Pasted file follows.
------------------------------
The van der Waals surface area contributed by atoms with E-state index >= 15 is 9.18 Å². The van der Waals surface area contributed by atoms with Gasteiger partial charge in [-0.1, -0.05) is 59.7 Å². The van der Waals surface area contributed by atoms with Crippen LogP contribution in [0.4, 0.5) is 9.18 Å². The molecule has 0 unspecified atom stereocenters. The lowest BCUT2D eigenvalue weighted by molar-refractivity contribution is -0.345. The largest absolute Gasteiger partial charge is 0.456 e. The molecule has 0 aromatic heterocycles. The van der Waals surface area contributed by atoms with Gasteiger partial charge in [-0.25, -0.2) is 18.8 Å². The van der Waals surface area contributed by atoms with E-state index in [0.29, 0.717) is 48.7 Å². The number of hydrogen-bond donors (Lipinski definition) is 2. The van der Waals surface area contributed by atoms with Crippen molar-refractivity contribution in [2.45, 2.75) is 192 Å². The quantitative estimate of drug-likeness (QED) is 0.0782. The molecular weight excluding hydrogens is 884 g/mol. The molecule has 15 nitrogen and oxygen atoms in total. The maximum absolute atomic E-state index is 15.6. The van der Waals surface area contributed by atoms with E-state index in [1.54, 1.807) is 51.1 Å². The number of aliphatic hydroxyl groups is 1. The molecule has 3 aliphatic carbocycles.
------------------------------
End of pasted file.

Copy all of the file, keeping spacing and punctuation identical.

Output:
The van der Waals surface area contributed by atoms with E-state index >= 15 is 9.18 Å². The van der Waals surface area contributed by atoms with Gasteiger partial charge in [-0.1, -0.05) is 59.7 Å². The van der Waals surface area contributed by atoms with Crippen LogP contribution in [0.4, 0.5) is 9.18 Å². The molecule has 0 unspecified atom stereocenters. The lowest BCUT2D eigenvalue weighted by molar-refractivity contribution is -0.345. The largest absolute Gasteiger partial charge is 0.456 e. The molecule has 0 aromatic heterocycles. The van der Waals surface area contributed by atoms with Gasteiger partial charge in [-0.25, -0.2) is 18.8 Å². The van der Waals surface area contributed by atoms with E-state index in [0.29, 0.717) is 48.7 Å². The number of hydrogen-bond donors (Lipinski definition) is 2. The van der Waals surface area contributed by atoms with Crippen molar-refractivity contribution in [2.45, 2.75) is 192 Å². The quantitative estimate of drug-likeness (QED) is 0.0782. The molecular weight excluding hydrogens is 884 g/mol. The molecule has 15 nitrogen and oxygen atoms in total. The maximum absolute atomic E-state index is 15.6. The van der Waals surface area contributed by atoms with E-state index in [1.54, 1.807) is 51.1 Å². The number of aliphatic hydroxyl groups is 1. The molecule has 3 aliphatic carbocycles.